City etc. of San Francisco v. BurtonAnnotate this Case
CITY AND COUNTY OF SAN FRANCISCO, Plaintiff and Respondent, v. STANLEY D. BURTON et al., Defendants and Appellants.
Bert W. Levit, David G. Bogert, Long & Levit and James E. Cooke for Defendants and Appellants.
Dion R. Holm, City Attorney, and Donald J. Garibaldi, Deputy City Attorney, for Plaintiff and Respondent.
BRAY, P. J.
In an action alleging violation of the city's zoning ordinance, defendants appeal from a judgment in favor of plaintiff. [201 Cal. App. 2d 751]
1. Propriety of order sustaining demurrer to defendants' fifth defense.
2. Were defendants denied the equal protection of the law?
3. Alleged estoppel of city.
4. Propriety of the injunction:
In 1945 defendant Ruth Burton acquired the property in question and in 1946 deeded it to herself and her husband, Stanley D., as joint tenants. The area in which the property is located was zoned prior to 1923, and still is, as first residential (single-family dwelling). In 1923 a three-story single- family dwelling was erected upon the property, pursuant to a permit therefor. Some time thereafter and before defendants acquired the property, the building was converted into five apartment units. At all times during defendants' ownership the property had been and now is used and operated as an apartment house. At the time of acquiring the property defendants did not know that its use was in violation of the ordinance, and first learned that it was in 1948 when a citation was issued by the district attorney to defendants directing them to appear for a hearing. Defendants conferred with the then director of the planning commission, who informed them that he would assist them in applying for a rezoning of the property from first residential to second residential. Defendants applied for such rezoning but withdrew their application. Subsequently they filed an application to rezone the entire neighborhood. That application was denied. Defendants at all times continued to operate the building as an apartment house.
Mrs. Burton testified that on the assurance of the Director of Planning that the property would be rezoned, defendants made expenditures between $5,000 and $10,000 for furniture, furnishings, repairs and improvements; $5,000 for carpets alone. They have spent an average over a 10-year period of between $4,000 and $5,000 per year for decorative purposes, carpets, venetian blinds, stoves and refrigerators. They spent $3,000 to install fire escapes as a safety measure.
There is no claim of any disorderly conduct in the building. The tenants are the "finest people." Defendants value the [201 Cal. App. 2d 752] property at $125,000 and have received offers for it as high as $120,000.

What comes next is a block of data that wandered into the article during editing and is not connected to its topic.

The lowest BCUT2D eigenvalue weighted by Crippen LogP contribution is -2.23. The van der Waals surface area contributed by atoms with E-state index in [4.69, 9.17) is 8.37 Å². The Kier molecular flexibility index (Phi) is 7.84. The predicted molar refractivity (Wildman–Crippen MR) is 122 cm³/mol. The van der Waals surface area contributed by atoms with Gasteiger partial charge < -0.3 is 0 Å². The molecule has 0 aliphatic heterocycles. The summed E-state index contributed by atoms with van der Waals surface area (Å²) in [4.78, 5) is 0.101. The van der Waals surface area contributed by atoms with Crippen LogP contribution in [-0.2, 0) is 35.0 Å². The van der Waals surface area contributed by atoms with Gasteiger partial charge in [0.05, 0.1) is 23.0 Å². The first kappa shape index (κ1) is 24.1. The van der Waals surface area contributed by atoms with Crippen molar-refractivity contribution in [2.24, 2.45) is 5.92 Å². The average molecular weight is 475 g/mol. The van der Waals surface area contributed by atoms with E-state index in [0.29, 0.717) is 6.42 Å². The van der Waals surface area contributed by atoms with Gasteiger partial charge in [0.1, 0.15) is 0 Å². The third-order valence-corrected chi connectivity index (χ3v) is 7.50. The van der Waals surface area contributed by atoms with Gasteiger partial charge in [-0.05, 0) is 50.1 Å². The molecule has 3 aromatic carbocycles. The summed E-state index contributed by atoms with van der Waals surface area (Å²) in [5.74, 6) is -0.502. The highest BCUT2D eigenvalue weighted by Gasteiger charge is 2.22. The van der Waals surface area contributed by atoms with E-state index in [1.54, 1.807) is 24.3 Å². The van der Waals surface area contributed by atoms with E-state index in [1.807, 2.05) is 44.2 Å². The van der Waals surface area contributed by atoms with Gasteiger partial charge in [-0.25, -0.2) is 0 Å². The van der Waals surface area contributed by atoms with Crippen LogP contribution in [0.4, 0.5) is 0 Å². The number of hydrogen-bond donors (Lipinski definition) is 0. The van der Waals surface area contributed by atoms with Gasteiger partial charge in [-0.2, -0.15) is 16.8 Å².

There are several multifamily dwellings in the block, some being nonconforming ones (that is, were in existence prior to the adoption of the ordinance). The others have been converted since its adoption.
The senior planner testified that some of these properties had been referred in May, 1959, to the building inspection department, but that he knew of no injunctive action other than this one.
The court granted an injunction enjoining defendants from using the property in any manner other than as a single-family dwelling, and ordered all "illegal" alterations to be removed.
1. Demurrer to Fifth Defense Properly Sustained.
This defense alleged on information and belief that more than 50 per cent of the lots in the block are devoted to second residential use and that said block is in a so-called "marginal" area, and that "the action of plaintiff in zoning said block for first residential use is unreasonable, arbitrary, capricious, and discriminatory, and has no reasonably clear relationship to the promotion or protection of the public health, safety, order, morals, welfare or other proper object of the police power."
Do the facts (which must be assumed for purposes of demurrer) that more than 50 per cent of the lots in the block are devoted to second residential use and that the block is a marginal area constitute a defense in an action brought to abate the use as a violation of the ordinance? No.
 A municipality can, through legislative function, exercise its police powers, and zone areas restricted solely to single-family dwellings. (Miller v. Board of Public Works (1925) 195 Cal. 477 [234 P. 381, 38 A.L.R. 1479].)  The establishment of a boundary, which obviously must be drawn somewhere (Reynolds v. Barrett (1938) 12 Cal. 2d 244, 249 [83 P.2d 29]), is a function of the city, not of the courts, and the wisdom of the city's decision is not subject to judicial review. (Robinson v. City of Los Angeles (1956) 146 Cal. App. 2d 810, 816 [304 P.2d 814].)
[3, 4] The fact that defendants' property is on the edge of the district (assuming that this is what defendants mean by "marginal") does not render the zoning ordinance unreasonable or arbitrary as to that property (Zahn v. Board of Public Works (1927) 274 U.S. 325 [47 S. Ct. 594, 71 L.Ed. [201 Cal. App. 2d 753] 1074], which affirmed Zahn v. Board of Public Works (1925) 195 Cal. 497 [234 P. 388]), nor does the use for other purposes than single-family dwellings of some property adjacent to defendants. (Wilkins v. City of San Bernardino (1946) 29 Cal. 2d 332, 344 [175 P.2d 542]; see also Reynolds v. Barrett, supra, 12 Cal. 2d 246, 249.)
 While it is arguable that facts which alone would not make a zoning ordinance unreasonable, when presented in combination might make the ordinance unreasonable (see dissent of Mr. Justice Carter in Wilkins v. City of San Bernardino, supra, 29 Cal.2d at pp. 348-349), it seems clear that the two facts asserted by defendants are merely concomitants, neither adding to the effect of the other.